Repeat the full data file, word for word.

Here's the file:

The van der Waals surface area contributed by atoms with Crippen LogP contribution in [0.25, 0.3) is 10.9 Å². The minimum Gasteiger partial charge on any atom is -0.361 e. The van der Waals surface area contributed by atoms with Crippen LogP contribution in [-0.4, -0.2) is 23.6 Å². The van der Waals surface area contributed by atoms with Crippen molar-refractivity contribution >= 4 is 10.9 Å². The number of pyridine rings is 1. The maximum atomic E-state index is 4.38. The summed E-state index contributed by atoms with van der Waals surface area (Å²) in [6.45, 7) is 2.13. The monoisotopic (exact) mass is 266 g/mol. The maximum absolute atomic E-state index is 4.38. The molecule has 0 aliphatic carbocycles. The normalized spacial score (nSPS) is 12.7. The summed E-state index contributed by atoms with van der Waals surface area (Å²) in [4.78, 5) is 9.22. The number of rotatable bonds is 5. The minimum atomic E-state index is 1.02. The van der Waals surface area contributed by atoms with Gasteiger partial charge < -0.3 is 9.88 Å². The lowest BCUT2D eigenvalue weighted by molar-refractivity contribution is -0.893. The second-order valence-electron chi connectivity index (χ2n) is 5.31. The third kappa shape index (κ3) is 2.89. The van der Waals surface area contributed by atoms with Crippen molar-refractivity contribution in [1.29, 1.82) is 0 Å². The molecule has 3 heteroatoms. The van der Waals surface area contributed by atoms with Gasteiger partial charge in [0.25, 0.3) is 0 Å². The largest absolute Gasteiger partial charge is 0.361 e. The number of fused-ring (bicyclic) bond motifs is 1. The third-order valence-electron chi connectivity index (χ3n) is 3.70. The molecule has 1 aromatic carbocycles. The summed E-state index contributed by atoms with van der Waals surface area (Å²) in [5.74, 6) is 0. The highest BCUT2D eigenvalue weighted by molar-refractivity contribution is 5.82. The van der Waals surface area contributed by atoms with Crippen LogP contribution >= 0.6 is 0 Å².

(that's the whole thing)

The van der Waals surface area contributed by atoms with Crippen LogP contribution in [0.25, 0.3) is 10.9 Å². The minimum Gasteiger partial charge on any atom is -0.361 e. The van der Waals surface area contributed by atoms with Crippen LogP contribution in [-0.4, -0.2) is 23.6 Å². The van der Waals surface area contributed by atoms with Crippen molar-refractivity contribution >= 4 is 10.9 Å². The number of pyridine rings is 1. The maximum atomic E-state index is 4.38. The summed E-state index contributed by atoms with van der Waals surface area (Å²) in [6.45, 7) is 2.13. The monoisotopic (exact) mass is 266 g/mol. The maximum absolute atomic E-state index is 4.38. The molecule has 0 aliphatic carbocycles. The normalized spacial score (nSPS) is 12.7. The summed E-state index contributed by atoms with van der Waals surface area (Å²) in [4.78, 5) is 9.22. The number of rotatable bonds is 5. The minimum atomic E-state index is 1.02. The van der Waals surface area contributed by atoms with Gasteiger partial charge < -0.3 is 9.88 Å². The lowest BCUT2D eigenvalue weighted by molar-refractivity contribution is -0.893. The second-order valence-electron chi connectivity index (χ2n) is 5.31. The third kappa shape index (κ3) is 2.89. The van der Waals surface area contributed by atoms with Crippen molar-refractivity contribution in [1.29, 1.82) is 0 Å². The molecule has 3 heteroatoms. The van der Waals surface area contributed by atoms with Gasteiger partial charge in [0.25, 0.3) is 0 Å². The largest absolute Gasteiger partial charge is 0.361 e. The number of fused-ring (bicyclic) bond motifs is 1. The third-order valence-electron chi connectivity index (χ3n) is 3.70. The molecule has 1 aromatic carbocycles. The summed E-state index contributed by atoms with van der Waals surface area (Å²) in [5.74, 6) is 0. The highest BCUT2D eigenvalue weighted by molar-refractivity contribution is 5.82. The van der Waals surface area contributed by atoms with Crippen LogP contribution >= 0.6 is 0 Å².